Post 6: November 1908 – Scandal

Figure 6.1: A photograph of Mme Steinheil’s hand wearing a pearl ring — what broke the case open

Previous posts have discussed how the June 1908 coverage of the Steinheil Affair fit into conventional understanding of crime in terms of who criminals and their victims were (immoral members of the lower class and elegant members of the bourgeoisie, respectively) and in terms of the emphasis on physicality as a means for knowing the truth. This is the first in a series of posts that talks about how all this changed in November 1908 as the affair came to increasingly center of the figure of Mme Steinheil, her personality and her behavior. What we see in large measure is a transition from an understanding of the truth as emerging from physical observation of the world to a belief that truth was situated in the personalities and moral qualities of individuals. Fundamentally, this was a shift away from the language of scientific detection and/or crime to one of scandal.

Background – revelation upon revelation

First, it’s useful to provide the basic historical background of what happened to understand why the newspaper coverage changed. (Quick reminder: the general narrative of the affair and a list of the cast of characters can always be found here.) In June 1908, the Steinheil Affair remained in the news on a regular basis, with the authorities (including Joseph Leydet, the examining magistrate) frequently telling reporters that they were on the verge of arresting the perpetrators and denying any possibility that Mme Steinheil could have been involved in the double-murder. But soon enough, the case faded from view and many thought that the crime would remain just another unsolved mystery of Parisian life.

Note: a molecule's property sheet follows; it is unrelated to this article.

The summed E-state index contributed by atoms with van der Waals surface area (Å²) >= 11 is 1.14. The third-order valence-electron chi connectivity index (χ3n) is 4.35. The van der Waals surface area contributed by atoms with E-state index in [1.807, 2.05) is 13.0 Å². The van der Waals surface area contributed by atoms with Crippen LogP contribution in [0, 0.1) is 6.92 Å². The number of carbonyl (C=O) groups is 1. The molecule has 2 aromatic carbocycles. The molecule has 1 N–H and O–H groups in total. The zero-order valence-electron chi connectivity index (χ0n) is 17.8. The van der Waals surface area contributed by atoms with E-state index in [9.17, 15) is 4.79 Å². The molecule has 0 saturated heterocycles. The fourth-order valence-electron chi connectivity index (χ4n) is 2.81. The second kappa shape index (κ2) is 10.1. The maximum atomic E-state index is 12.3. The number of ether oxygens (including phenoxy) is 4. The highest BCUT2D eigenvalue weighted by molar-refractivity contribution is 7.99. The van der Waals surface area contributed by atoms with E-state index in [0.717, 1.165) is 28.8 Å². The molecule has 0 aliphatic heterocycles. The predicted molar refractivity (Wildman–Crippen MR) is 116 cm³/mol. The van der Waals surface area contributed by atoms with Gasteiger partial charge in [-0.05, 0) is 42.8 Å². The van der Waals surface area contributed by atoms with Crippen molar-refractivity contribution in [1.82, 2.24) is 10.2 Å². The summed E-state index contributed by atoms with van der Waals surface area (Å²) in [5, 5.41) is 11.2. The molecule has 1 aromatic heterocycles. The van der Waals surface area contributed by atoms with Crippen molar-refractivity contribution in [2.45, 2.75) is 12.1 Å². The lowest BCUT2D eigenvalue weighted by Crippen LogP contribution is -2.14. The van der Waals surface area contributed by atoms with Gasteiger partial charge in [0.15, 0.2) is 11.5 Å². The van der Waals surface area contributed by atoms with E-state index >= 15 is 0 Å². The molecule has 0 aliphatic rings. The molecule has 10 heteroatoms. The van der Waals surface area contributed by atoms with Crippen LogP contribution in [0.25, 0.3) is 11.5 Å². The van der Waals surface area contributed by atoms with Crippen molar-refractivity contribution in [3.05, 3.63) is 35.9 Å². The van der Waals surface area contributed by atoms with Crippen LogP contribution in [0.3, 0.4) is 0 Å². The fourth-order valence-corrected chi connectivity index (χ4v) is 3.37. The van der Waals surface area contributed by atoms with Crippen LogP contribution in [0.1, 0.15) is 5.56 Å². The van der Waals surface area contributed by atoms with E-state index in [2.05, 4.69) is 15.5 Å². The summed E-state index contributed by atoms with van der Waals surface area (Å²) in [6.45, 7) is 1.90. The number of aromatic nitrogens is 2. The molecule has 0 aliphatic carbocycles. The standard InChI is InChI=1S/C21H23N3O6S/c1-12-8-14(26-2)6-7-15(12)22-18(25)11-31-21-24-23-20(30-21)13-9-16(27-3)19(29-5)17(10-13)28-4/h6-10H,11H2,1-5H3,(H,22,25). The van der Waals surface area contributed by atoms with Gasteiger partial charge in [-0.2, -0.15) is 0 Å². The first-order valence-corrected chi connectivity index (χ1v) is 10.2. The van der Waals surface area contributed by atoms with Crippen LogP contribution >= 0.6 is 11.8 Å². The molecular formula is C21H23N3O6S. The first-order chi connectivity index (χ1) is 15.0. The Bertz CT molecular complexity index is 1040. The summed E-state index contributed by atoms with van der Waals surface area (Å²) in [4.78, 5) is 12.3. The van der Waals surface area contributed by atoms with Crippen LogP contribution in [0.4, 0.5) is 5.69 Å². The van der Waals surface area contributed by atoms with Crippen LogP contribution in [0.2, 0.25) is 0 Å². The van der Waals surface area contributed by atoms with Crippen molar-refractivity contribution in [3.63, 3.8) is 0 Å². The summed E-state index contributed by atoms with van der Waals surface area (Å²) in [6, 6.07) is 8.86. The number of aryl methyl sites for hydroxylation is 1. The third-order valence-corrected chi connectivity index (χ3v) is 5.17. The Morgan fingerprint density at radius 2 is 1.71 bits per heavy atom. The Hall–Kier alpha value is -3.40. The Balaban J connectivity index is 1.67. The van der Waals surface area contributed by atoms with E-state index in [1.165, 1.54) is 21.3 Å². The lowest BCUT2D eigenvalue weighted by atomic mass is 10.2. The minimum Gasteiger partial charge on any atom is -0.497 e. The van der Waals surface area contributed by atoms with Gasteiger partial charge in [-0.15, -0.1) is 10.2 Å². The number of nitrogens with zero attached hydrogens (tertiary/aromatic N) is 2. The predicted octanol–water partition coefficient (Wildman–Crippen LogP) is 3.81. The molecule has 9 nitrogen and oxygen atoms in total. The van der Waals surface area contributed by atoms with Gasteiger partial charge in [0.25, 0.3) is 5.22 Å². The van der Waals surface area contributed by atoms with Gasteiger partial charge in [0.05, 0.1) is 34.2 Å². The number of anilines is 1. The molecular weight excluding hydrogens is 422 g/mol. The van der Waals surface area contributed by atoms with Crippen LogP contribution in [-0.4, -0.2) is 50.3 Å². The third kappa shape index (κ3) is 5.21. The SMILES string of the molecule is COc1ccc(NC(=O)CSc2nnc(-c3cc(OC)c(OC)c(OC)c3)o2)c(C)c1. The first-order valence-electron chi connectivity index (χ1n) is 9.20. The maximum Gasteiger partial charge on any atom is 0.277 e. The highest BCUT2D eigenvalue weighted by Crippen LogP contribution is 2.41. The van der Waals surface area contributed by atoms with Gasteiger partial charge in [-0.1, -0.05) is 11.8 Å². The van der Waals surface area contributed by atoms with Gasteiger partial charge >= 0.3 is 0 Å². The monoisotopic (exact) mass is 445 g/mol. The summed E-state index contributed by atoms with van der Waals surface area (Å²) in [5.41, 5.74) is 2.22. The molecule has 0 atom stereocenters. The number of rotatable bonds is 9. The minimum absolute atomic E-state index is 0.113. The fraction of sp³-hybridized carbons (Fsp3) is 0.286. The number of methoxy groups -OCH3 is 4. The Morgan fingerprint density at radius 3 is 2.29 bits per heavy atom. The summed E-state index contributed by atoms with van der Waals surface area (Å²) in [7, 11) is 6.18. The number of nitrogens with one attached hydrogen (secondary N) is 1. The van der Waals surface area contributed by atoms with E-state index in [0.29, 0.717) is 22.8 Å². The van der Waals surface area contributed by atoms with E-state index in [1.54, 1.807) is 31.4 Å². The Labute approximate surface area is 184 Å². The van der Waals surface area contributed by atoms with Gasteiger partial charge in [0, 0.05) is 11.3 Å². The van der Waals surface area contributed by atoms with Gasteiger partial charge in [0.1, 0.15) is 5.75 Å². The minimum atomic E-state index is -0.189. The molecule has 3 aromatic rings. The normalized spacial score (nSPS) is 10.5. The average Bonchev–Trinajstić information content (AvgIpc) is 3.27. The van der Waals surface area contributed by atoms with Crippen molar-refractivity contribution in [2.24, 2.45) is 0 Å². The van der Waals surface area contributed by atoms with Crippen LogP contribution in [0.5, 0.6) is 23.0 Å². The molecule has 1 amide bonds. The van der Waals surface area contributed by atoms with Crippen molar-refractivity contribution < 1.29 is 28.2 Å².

What happened next arose out of the interaction between journalists in search of a scoop and Mme Steinheil’s desire to save her reputation. Because so many had serious doubts about her account of the crime, rumors swirled about her involvement in the crime in Summer 1908. Indeed, one of her lovers, Maurice Borderel, stated that they couldn’t resume their affair her until it her innocence was clear. Given that he was wealthy and generous and that Mme Steinheil was cash-strapped, this was a difficult blow for her. Thus, at the end of October, she wrote a letter to Marcel Hutin, a journalist at L’Écho de Paris, telling him that the police had a new, promising lead; this effectively reopened the case. But three weeks later, after no arrest was forthcoming, Mme Steinheil, still desperate to clear her name, planted evidence on her valet, Rémy Couillard, by putting a ring that she claimed had been stolen on the night of the crime in his wallet. When she “discovered” the ring, Couillard became the chief suspect. However, after Le Matin reproduced a photograph of the ring, Mme Steinheil’s jeweler recognized it and on November 25 told the police that she had asked him to work on the ring a few weeks after the murder. Suddenly, it was clear that Mme Steinheil was lying about what had been stolen on the night of May 30/31 and had probably framed Couillard. (This was the subject of the November 26 newspaper articles.)